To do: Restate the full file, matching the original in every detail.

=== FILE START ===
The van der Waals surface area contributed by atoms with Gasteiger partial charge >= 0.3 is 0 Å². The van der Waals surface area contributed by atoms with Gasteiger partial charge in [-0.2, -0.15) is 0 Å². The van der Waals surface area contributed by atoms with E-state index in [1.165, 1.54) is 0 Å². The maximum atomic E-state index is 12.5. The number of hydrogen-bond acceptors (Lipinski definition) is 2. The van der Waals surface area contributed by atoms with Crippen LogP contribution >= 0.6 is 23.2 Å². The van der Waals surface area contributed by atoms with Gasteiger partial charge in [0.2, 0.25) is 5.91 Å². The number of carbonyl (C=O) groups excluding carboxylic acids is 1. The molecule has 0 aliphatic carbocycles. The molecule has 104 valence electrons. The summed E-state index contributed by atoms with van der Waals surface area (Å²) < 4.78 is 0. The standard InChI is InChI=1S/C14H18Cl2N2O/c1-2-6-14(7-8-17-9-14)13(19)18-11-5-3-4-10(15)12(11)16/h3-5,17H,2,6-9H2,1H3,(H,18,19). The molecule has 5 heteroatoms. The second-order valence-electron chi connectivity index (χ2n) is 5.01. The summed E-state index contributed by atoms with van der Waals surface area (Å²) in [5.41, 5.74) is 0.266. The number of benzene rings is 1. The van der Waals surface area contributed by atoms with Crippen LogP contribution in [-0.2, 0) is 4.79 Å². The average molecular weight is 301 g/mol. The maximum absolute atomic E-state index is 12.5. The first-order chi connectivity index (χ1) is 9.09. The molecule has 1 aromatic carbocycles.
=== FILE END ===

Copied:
The van der Waals surface area contributed by atoms with Gasteiger partial charge >= 0.3 is 0 Å². The van der Waals surface area contributed by atoms with Gasteiger partial charge in [-0.2, -0.15) is 0 Å². The van der Waals surface area contributed by atoms with E-state index in [1.165, 1.54) is 0 Å². The maximum atomic E-state index is 12.5. The number of hydrogen-bond acceptors (Lipinski definition) is 2. The van der Waals surface area contributed by atoms with Crippen LogP contribution >= 0.6 is 23.2 Å². The van der Waals surface area contributed by atoms with Gasteiger partial charge in [0.2, 0.25) is 5.91 Å². The number of carbonyl (C=O) groups excluding carboxylic acids is 1. The molecule has 0 aliphatic carbocycles. The molecule has 104 valence electrons. The summed E-state index contributed by atoms with van der Waals surface area (Å²) < 4.78 is 0. The standard InChI is InChI=1S/C14H18Cl2N2O/c1-2-6-14(7-8-17-9-14)13(19)18-11-5-3-4-10(15)12(11)16/h3-5,17H,2,6-9H2,1H3,(H,18,19). The molecule has 5 heteroatoms. The second-order valence-electron chi connectivity index (χ2n) is 5.01. The summed E-state index contributed by atoms with van der Waals surface area (Å²) in [5.41, 5.74) is 0.266. The number of benzene rings is 1. The van der Waals surface area contributed by atoms with Crippen LogP contribution in [-0.2, 0) is 4.79 Å². The average molecular weight is 301 g/mol. The maximum absolute atomic E-state index is 12.5. The first-order chi connectivity index (χ1) is 9.09. The molecule has 1 aromatic carbocycles.